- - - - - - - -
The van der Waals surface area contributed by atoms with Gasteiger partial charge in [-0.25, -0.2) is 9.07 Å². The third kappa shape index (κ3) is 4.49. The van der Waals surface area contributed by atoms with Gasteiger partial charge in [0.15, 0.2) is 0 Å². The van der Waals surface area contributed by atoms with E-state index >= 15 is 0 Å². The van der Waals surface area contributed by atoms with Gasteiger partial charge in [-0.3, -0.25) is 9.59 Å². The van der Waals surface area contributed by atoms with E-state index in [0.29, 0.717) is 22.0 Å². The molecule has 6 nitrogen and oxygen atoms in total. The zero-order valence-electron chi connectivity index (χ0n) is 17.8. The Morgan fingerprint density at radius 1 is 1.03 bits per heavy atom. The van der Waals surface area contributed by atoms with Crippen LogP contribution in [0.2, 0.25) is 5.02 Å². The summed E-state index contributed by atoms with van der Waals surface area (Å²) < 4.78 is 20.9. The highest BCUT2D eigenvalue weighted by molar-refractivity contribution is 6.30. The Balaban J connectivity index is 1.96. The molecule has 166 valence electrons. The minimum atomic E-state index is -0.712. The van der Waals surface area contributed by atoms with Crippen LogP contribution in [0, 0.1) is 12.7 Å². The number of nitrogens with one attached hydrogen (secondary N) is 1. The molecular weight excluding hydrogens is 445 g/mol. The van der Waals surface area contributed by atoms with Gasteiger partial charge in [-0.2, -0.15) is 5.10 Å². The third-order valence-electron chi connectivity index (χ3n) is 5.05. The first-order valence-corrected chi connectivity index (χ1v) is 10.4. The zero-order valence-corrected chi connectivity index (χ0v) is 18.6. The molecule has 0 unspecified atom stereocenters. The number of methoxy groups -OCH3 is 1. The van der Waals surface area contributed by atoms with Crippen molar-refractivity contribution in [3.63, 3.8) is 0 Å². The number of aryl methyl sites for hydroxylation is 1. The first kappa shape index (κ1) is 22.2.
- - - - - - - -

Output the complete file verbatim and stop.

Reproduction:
The van der Waals surface area contributed by atoms with Gasteiger partial charge in [-0.25, -0.2) is 9.07 Å². The third kappa shape index (κ3) is 4.49. The van der Waals surface area contributed by atoms with Gasteiger partial charge in [0.15, 0.2) is 0 Å². The van der Waals surface area contributed by atoms with E-state index >= 15 is 0 Å². The van der Waals surface area contributed by atoms with Gasteiger partial charge in [-0.3, -0.25) is 9.59 Å². The van der Waals surface area contributed by atoms with E-state index in [0.29, 0.717) is 22.0 Å². The molecule has 6 nitrogen and oxygen atoms in total. The zero-order valence-electron chi connectivity index (χ0n) is 17.8. The Morgan fingerprint density at radius 1 is 1.03 bits per heavy atom. The van der Waals surface area contributed by atoms with Crippen LogP contribution in [0.2, 0.25) is 5.02 Å². The summed E-state index contributed by atoms with van der Waals surface area (Å²) < 4.78 is 20.9. The highest BCUT2D eigenvalue weighted by molar-refractivity contribution is 6.30. The Balaban J connectivity index is 1.96. The molecule has 166 valence electrons. The minimum atomic E-state index is -0.712. The van der Waals surface area contributed by atoms with Crippen LogP contribution in [0, 0.1) is 12.7 Å². The number of nitrogens with one attached hydrogen (secondary N) is 1. The molecular weight excluding hydrogens is 445 g/mol. The van der Waals surface area contributed by atoms with Gasteiger partial charge in [-0.2, -0.15) is 5.10 Å². The third-order valence-electron chi connectivity index (χ3n) is 5.05. The first-order valence-corrected chi connectivity index (χ1v) is 10.4. The zero-order valence-corrected chi connectivity index (χ0v) is 18.6. The molecule has 0 unspecified atom stereocenters. The number of methoxy groups -OCH3 is 1. The van der Waals surface area contributed by atoms with Crippen molar-refractivity contribution in [3.63, 3.8) is 0 Å². The number of aryl methyl sites for hydroxylation is 1. The first kappa shape index (κ1) is 22.2.